Court forces NJ police to translate implied consent

    Police in New Jersey will have to explain the state’s implied consent law to DWI suspects in a language the drivers understand.

    Police in New Jersey will have to explain the state’s implied consent law to DWI suspects in a language the drivers understand. The state Supreme Court has overturned the conviction of a Spanish-speaking man who did not understand a police officer telling him he had to take a breathalizer test.

    Police will have to make some procedural changes because of the ruling.

    They can use computers in police cars to bring up a web page with translations of the official instructions.  Officers have to inform suspects they can lose their license for refusing to submit to a breath test.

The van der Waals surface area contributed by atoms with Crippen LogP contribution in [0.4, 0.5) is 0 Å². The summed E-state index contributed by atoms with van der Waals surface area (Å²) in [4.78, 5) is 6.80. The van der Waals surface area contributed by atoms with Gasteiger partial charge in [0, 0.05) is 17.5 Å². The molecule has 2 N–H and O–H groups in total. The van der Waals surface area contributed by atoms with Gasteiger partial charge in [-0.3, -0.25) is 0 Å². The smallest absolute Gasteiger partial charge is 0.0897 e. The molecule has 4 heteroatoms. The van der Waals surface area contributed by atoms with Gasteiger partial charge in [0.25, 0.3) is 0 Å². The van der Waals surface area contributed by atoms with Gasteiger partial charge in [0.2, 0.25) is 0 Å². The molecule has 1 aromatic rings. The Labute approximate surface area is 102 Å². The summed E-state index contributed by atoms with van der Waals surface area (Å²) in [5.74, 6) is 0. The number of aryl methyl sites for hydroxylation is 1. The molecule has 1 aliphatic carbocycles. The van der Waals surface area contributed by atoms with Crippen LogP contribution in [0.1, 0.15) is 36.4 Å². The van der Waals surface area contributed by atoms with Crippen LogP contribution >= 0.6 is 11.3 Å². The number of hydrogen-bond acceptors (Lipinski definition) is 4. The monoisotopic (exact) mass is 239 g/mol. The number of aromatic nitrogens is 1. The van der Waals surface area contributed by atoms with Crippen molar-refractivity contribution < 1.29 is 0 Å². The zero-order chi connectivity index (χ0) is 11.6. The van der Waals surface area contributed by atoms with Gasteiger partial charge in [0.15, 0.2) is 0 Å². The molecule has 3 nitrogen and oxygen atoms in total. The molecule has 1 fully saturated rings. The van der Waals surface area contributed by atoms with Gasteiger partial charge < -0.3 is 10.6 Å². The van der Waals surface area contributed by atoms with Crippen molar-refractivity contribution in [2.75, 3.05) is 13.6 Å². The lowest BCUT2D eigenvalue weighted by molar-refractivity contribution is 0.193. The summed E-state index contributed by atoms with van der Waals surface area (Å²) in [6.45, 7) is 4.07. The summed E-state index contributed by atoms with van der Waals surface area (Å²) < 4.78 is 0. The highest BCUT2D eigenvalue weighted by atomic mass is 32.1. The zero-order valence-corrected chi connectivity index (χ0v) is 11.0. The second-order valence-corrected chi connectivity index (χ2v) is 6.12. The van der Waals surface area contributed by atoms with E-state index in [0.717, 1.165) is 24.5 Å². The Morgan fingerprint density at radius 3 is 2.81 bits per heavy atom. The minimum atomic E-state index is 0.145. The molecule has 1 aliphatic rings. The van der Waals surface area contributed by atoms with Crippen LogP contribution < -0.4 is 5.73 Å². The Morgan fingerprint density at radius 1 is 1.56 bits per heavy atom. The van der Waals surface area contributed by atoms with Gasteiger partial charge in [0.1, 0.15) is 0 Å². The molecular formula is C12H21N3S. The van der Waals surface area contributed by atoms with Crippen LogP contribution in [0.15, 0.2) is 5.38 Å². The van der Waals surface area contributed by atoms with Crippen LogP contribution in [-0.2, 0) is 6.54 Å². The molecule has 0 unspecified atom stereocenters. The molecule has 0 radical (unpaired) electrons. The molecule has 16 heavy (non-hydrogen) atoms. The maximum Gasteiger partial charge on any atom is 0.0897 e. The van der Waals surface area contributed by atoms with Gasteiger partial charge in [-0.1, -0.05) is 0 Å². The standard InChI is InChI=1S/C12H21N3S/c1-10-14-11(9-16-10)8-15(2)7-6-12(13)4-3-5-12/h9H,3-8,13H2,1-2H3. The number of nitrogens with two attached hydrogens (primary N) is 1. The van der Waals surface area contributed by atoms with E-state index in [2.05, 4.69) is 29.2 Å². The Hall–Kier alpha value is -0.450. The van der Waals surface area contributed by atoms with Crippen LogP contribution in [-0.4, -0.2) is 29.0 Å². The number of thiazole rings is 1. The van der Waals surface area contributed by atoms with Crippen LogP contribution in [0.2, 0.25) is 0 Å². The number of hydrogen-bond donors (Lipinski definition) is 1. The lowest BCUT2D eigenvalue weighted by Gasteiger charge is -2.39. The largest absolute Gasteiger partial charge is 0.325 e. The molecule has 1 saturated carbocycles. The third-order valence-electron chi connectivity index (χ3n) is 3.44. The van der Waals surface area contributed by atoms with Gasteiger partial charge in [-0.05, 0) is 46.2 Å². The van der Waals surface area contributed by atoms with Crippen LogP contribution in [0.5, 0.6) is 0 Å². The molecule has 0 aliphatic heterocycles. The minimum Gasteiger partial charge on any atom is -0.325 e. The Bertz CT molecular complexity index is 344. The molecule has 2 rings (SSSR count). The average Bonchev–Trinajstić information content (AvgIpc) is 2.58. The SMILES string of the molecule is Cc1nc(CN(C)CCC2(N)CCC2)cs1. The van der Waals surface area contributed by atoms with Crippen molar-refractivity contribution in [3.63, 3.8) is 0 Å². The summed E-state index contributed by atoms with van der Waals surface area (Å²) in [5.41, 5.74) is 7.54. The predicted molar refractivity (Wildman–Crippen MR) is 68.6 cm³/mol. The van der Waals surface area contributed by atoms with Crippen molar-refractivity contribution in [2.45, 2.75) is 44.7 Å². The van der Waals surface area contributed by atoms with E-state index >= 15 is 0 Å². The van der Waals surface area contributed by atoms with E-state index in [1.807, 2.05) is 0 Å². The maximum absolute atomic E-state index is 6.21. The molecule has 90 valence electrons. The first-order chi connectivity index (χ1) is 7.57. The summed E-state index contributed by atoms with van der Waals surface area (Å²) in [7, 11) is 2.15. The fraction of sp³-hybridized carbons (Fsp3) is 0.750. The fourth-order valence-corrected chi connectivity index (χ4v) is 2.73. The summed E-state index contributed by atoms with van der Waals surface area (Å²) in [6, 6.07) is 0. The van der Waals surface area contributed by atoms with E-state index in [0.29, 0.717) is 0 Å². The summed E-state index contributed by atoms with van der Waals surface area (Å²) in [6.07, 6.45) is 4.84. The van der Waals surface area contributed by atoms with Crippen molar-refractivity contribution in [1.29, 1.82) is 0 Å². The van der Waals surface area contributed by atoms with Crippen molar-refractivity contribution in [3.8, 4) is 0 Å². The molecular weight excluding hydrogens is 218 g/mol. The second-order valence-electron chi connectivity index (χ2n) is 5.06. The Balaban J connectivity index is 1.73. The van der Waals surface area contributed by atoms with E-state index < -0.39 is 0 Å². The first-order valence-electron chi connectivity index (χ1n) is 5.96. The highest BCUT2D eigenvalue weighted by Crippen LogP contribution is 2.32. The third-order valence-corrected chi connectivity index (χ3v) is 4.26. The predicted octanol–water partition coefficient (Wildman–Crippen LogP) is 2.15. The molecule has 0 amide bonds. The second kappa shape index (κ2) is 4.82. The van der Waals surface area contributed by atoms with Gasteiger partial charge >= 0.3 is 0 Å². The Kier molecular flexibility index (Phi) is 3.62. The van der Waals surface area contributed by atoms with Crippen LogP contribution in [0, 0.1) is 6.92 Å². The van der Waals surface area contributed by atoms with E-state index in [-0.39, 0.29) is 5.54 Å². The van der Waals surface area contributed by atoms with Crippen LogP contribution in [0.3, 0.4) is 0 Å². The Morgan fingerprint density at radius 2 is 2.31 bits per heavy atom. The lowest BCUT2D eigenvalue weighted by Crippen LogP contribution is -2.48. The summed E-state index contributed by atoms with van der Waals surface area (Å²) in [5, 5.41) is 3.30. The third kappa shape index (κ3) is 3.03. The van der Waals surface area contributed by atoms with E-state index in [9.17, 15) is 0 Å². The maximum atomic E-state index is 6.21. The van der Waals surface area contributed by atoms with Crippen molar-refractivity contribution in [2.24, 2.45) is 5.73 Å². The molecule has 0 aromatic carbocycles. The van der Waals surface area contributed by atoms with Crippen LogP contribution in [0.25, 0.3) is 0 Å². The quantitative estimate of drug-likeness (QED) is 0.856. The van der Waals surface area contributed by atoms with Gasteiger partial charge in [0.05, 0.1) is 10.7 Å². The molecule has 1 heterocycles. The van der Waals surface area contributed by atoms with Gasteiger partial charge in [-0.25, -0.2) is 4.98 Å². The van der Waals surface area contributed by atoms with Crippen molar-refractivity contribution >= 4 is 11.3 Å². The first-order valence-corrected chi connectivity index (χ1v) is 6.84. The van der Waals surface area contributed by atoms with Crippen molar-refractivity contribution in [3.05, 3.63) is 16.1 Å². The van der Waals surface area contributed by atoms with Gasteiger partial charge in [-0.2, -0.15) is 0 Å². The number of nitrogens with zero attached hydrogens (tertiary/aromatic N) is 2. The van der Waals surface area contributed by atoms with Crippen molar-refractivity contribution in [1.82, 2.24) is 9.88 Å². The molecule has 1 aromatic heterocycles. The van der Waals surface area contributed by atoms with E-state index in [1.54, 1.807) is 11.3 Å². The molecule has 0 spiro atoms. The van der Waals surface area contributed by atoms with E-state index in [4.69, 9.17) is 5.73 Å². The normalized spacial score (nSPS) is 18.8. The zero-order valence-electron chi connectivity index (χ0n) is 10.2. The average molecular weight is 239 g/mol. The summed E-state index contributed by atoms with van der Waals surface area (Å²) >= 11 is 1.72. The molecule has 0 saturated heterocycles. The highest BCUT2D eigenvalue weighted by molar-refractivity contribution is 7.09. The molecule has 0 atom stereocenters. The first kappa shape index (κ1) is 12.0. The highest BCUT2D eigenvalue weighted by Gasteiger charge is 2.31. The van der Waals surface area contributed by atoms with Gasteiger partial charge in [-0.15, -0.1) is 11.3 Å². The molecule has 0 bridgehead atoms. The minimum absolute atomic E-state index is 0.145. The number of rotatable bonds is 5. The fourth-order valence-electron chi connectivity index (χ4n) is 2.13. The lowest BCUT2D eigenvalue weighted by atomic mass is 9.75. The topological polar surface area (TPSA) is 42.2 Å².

New Jersey State Troopers Fraternal Organization President David Jones says that will be a burden for law enforcement officers.

    “Suppose you put up a thing and it says Chinese. You know how many dialects there are in Chinese? Is it Mandarin? Is it something else? Suppose you put up something that’s Farsi and it’s one of these three, four, five dozen different dialects. I mean it’s just too complicated.”

    Jones says the amount of time police will have to spend to deal with the translations will be frustrating and demoralizing.

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